John Ball's In The Heat of The Night, by Matt Pelfrey. Directed by Patrick White. Reviewed by J. Peter Bergman.
Richard Cross, Will Murphy, Chris Foster, Aileen Penn; photo: Adam Wilson-Hwang
"Sometimes a solution is as messy as the crime itself."
Will Murphy, Aileem Penn, Jj Paul; photo: Adam Wilson-Hwang
In Argo, Alabama in 1962, a murder is committed. At the train station sits a black man, unknown in the district. A young cop immediately arrests the man for the murder, an obvious choice because he is black and this is Alabama in 1962. Case closed. That is until it is revealed that the man, Virgil Tibbs, is actually a Pasadena Police Detective, a fact that goes down as easily as an entire watermelon might without slicing it up or removing the pits. This is 1962, the American south in the era of extreme prejudice, the prominent Ku Klux Klan, the uneasy race relations, the hard-ball treatment of women and white trash.
It takes a brave theater company to produce a play where foul language, harsh attitudes and bad manners are in the forefront of the show. The Circle Theatre Players at the Sand Lake Center for the Arts, in Sand Lake, NY have put this play on its feet and amazingly it feels like the people and the facts have been pulled out of the current events calendar on display in the Trump White House. It is important to note that though we think we've come far over the years, we have barely budged in our attitudes toward our fellow men. This is a good mystery with a relevance to our times disguised as a period piece. Think back to the 1967 movie with Sidney Poitier and Rod Steiger. It's that story staged by Patrick White in a tense and dynamic staging in which the players on stage are as much a part of the audience as are you and me. They are visually more passive than we are, though, and that is comment enough on the tenor of the times.
The play and the film are different, but the result of each is pretty much the same: an accurate picture of the attitudes in the American South is presented without apology and the audience is enlightened about prejudice and its fallout. The cast in this community theater production is a remarkable one with accents and attitudes appropriate to the piece. Aileem Penn as Virgil Tibbs is never the edgy type played by Poitier in the film. He is calm, quiet, contained and always clearly alert. Penn brings a stillness to the work that is very engaging. Virgil is a child of the south and so he understands the attitude that brings him into the thick of the fray. Penn's Virgil reacts in the best way possible, even suffering a beating at the hands of the KKK with equanimity.
Just the opposite is Chief Bill Gillespie, played by Chris Foster. This man lets his distaste for blacks show in his face and his body all the time. Foster takes the reins here and pulls out the stops using disgust as his basis for Gillespie and showing prejudice in its worst form. Even when his anger at having to work alongside the black detective is at his worst, there is always a suspicion that he might change in his actions, but he is true to the man he portrays and he remains unwaveringly distasteful. This is an excellent portrayal of Gillespie by a fine actor.
JJ Paul plays the daughter of the murder victim with assurance and strength. Lee Latimer plays the first suspect with the gracelessness of the lower classes and delivers nicely in his final scene with Tibbs. Edward Miller is perfect as the coroner, a man who produces no tangible results and is nasty to boot. Mike Eisenstein's Pete is thoroughly dislikeable every time he speaks or moves. The Mayor, as played by Joseph Bruton, is emotionally two-faced and appropriately constantly perplexed.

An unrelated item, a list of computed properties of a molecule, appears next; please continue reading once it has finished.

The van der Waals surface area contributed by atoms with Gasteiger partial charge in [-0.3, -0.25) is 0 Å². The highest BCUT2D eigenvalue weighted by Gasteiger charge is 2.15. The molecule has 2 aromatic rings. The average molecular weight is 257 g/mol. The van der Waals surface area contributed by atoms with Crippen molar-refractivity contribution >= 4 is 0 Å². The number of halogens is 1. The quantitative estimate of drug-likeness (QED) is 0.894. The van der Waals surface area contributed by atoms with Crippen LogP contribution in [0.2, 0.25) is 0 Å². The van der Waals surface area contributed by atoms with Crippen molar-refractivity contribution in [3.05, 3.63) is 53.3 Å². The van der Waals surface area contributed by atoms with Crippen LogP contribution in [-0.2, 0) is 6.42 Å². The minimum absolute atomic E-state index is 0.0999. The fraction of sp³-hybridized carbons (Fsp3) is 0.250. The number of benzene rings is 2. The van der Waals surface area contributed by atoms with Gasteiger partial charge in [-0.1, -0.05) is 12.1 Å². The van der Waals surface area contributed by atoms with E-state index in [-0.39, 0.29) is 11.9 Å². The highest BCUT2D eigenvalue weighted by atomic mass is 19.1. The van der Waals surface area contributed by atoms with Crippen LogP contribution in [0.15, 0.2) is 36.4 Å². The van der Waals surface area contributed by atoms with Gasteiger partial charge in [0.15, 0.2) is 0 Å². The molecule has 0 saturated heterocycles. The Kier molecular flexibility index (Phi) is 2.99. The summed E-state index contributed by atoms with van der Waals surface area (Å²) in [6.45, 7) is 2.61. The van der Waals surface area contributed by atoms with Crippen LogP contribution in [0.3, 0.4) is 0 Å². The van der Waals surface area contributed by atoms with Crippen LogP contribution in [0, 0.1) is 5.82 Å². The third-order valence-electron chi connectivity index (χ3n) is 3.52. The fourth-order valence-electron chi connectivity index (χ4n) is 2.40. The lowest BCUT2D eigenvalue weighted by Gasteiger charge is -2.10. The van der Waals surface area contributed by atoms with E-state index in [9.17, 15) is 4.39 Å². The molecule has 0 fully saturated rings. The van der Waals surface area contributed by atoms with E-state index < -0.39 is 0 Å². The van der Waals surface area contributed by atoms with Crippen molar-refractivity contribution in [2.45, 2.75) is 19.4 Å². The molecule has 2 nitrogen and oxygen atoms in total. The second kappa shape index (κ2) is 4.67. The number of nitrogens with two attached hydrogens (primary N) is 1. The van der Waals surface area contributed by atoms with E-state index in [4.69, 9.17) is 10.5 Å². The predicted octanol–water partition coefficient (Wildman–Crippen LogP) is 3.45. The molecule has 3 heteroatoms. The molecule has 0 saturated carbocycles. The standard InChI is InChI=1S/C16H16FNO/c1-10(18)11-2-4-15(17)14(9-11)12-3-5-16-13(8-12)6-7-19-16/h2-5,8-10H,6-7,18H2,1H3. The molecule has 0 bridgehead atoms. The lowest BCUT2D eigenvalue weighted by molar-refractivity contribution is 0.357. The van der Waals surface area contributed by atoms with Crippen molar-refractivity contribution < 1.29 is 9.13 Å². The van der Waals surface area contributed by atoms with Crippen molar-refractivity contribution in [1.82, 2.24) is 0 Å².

As the epitome of southern white trash, the Purdys, Dennis Skirba and Abby Roy play a father and daughter ready, willing and able to take an innocent man to the cleaners over things he has not done. As distasteful as they come, Tutum and Noreen Purdy are given the full-out treatment by these two actors and they are just about as good at it as could be expected. Both are wonderful portrayals of this lower-class type.
Dennis Skiba, Abbi Roy; photo: Adam Wilson-Hwang
Chris Foster, Aileem Penn, Will Murphy; photo: Adam Wilson-Hwang
Carter Holmes turns Ralph, the counter-man in the local diner, into a nearly comic characterization of a man. He is almost too over-the-top, but he makes the worst, most contemptible attitudes into comic relief in this melodrama. His creation is most welcome.
Will Murphy makes Sam Woods into a most memorable character, the only person we meet in Argo who could conceivably turn into an upright, nearly noble human being. This actor is someone to watch and admire for he moves his man into the next stage of human development and it is most admirable and wondrous to see.
This is a play you won't see often. Its story, time and setting, and its characters are too realistic and vicious for most companies to risk putting on their stage for a local audience. For the folks in Sand Lake, New York, however, there is an opportunity to sit, watch, listen and learn about the country from which we emerged into the 21st century only to find ourselves reliving those conditions in our own time. Patrick White's production is startling and stunning. It is a moving experience.
John Ball's In The Heat of The Night plays at the Sand Lake Center for the Arts, 2880 Route 43 in Averill Park, NY through October 15. For information and tickets go to slca-ctp.org or call 518-674-2007.